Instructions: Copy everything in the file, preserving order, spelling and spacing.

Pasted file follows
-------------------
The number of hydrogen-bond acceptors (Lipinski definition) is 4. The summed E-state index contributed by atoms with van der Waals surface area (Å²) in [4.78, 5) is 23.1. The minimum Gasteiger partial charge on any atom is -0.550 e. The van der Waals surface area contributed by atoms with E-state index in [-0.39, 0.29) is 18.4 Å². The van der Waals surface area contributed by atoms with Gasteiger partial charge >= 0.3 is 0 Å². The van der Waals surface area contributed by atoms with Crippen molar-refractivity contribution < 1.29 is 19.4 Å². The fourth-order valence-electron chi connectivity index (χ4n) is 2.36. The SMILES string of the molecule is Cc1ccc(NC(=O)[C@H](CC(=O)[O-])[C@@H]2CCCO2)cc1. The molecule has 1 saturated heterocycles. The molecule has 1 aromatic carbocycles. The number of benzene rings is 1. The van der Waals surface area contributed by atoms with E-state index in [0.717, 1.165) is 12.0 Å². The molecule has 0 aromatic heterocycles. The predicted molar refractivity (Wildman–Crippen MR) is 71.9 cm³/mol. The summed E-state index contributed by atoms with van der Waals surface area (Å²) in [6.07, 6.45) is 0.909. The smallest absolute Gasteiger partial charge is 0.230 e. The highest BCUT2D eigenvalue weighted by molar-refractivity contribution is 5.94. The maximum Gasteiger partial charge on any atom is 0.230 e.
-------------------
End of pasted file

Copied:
The number of hydrogen-bond acceptors (Lipinski definition) is 4. The summed E-state index contributed by atoms with van der Waals surface area (Å²) in [4.78, 5) is 23.1. The minimum Gasteiger partial charge on any atom is -0.550 e. The van der Waals surface area contributed by atoms with E-state index in [-0.39, 0.29) is 18.4 Å². The van der Waals surface area contributed by atoms with Gasteiger partial charge >= 0.3 is 0 Å². The van der Waals surface area contributed by atoms with Crippen molar-refractivity contribution < 1.29 is 19.4 Å². The fourth-order valence-electron chi connectivity index (χ4n) is 2.36. The SMILES string of the molecule is Cc1ccc(NC(=O)[C@H](CC(=O)[O-])[C@@H]2CCCO2)cc1. The molecule has 1 saturated heterocycles. The molecule has 1 aromatic carbocycles. The number of benzene rings is 1. The van der Waals surface area contributed by atoms with E-state index in [0.717, 1.165) is 12.0 Å². The molecule has 0 aromatic heterocycles. The predicted molar refractivity (Wildman–Crippen MR) is 71.9 cm³/mol. The summed E-state index contributed by atoms with van der Waals surface area (Å²) in [6.07, 6.45) is 0.909. The smallest absolute Gasteiger partial charge is 0.230 e. The highest BCUT2D eigenvalue weighted by molar-refractivity contribution is 5.94. The maximum Gasteiger partial charge on any atom is 0.230 e.